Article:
Permanent EHR Certification Program

Looks like the people at HHS and ONC have been working hard. On Monday this week they published the Permanent EHR Certification Program Final rule. You can find the press release about the Permanent EHR Certification final rule on my new EMR News website (if you have other EMR news, please let me know).

You can download the full Permanent EHR Certification final rule here (Warning: PDF). Although, I must admit that I found the permanent certification fact sheet very interesting. Here’s my summary:
*Testing and certification is expected to begin under the permanent certification program on January 1, 2012 (with an exception if it’s not ready)
*NIST (through its NVLAP) will continue with accrediting organization to test EHR and to work with ONC to create test tools and procedures
*A new ONC-Approved Accreditor of ONC-AA will be chosen every 3 years
*All ONC-ATCB (those bodies certified under the temporary) must apply to be ONC-ATB (permanent certification bodies)
*ONC-ACB have to renew every 3 years
*Gap Certification will be available for future EHR certification criteria.

The most interesting part to me was that ONC will be selecting an ONC-AA (Approved Accreditor) through a competitive bid process. So, they’re going to accredit an accreditor to accredit the certifiers? I think you get the gist. I can see how ONC saves so much by only having to have to deal with one ONC-AA and not the 6 ONC-ATCB (that was in the sarcasm font if you couldn’t tell).

It does make sense to have a gap certification so that EMR vendors that are already certified don’t have to certify against all the criteria every time. I guess in theory changes an EHR vendor has made could have caused issues with their previous functions, but that’s pretty rare. Especially since their users will need it to be able to show meaningful use (which is why EHR certification has little meaning beyond it being required for EHR incentive money).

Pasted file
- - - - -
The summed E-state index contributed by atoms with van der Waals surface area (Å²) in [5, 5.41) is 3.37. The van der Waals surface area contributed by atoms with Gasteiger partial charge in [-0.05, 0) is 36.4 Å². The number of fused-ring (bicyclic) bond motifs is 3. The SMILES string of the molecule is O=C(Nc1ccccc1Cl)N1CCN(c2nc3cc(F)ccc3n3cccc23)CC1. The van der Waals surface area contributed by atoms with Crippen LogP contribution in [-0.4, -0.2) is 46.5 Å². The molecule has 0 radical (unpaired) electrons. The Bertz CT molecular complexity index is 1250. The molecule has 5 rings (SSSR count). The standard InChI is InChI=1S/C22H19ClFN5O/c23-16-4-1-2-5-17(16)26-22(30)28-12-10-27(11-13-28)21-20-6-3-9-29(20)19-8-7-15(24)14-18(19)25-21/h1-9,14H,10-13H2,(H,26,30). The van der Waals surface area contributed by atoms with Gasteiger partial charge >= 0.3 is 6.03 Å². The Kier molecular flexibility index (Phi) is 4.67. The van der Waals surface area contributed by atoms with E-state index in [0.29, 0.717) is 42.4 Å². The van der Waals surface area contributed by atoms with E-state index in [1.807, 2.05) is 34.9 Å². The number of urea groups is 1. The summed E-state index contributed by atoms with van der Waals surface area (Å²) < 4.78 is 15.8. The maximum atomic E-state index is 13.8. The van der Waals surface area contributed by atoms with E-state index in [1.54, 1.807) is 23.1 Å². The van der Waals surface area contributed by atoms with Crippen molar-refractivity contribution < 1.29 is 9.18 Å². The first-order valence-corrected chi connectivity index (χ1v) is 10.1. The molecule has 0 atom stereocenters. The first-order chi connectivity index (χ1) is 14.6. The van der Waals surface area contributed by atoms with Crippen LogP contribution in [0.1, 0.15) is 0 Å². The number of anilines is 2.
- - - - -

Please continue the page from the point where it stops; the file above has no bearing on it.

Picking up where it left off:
Whether you agree or disagree with EHR certification (I think you know where I stand), you have to give ONC credit for pushing out the EHR certification program so that there are plenty of certified EHR software out there to choose from. Looks like they’re well on their way to implementing the permanent EHR certification as well.

About the author

John Lynn

John Lynn

John Lynn is the Founder of the HealthcareScene.com, a network of leading Healthcare IT resources. The flagship blog, Healthcare IT Today, contains over 13,000 articles with over half of the articles written by John. These EMR and Healthcare IT related articles have been viewed over 20 million times.

John manages Healthcare IT Central, the leading career Health IT job board. He also organizes the first of its kind conference and community focused on healthcare marketing, Healthcare and IT Marketing Conference, and a healthcare IT conference, EXPO.health, focused on practical healthcare IT innovation. John is an advisor to multiple healthcare IT companies. John is highly involved in social media, and in addition to his blogs can be found on Twitter: @techguy.

3 Comments

  • “…selecting an ONC-AA (Approved Accreditor) through a competitive bid process”

    Surely they’re not selecting the Approved Accreditor based primarily upon what they’re willing to pay for the privilege are they?

  • Sounds like a pretty standard government bid process to me. A bunch of companies spend a bunch of money to try and get the contract. One of them gets it after some crazy bureaucratic process.

  • I’m a visually-oriented guy. I could sure use something like a PowerPoint slide showing the structure below ONC with notes indicating what the value added (and cost added) is at each layer. My head hurts.

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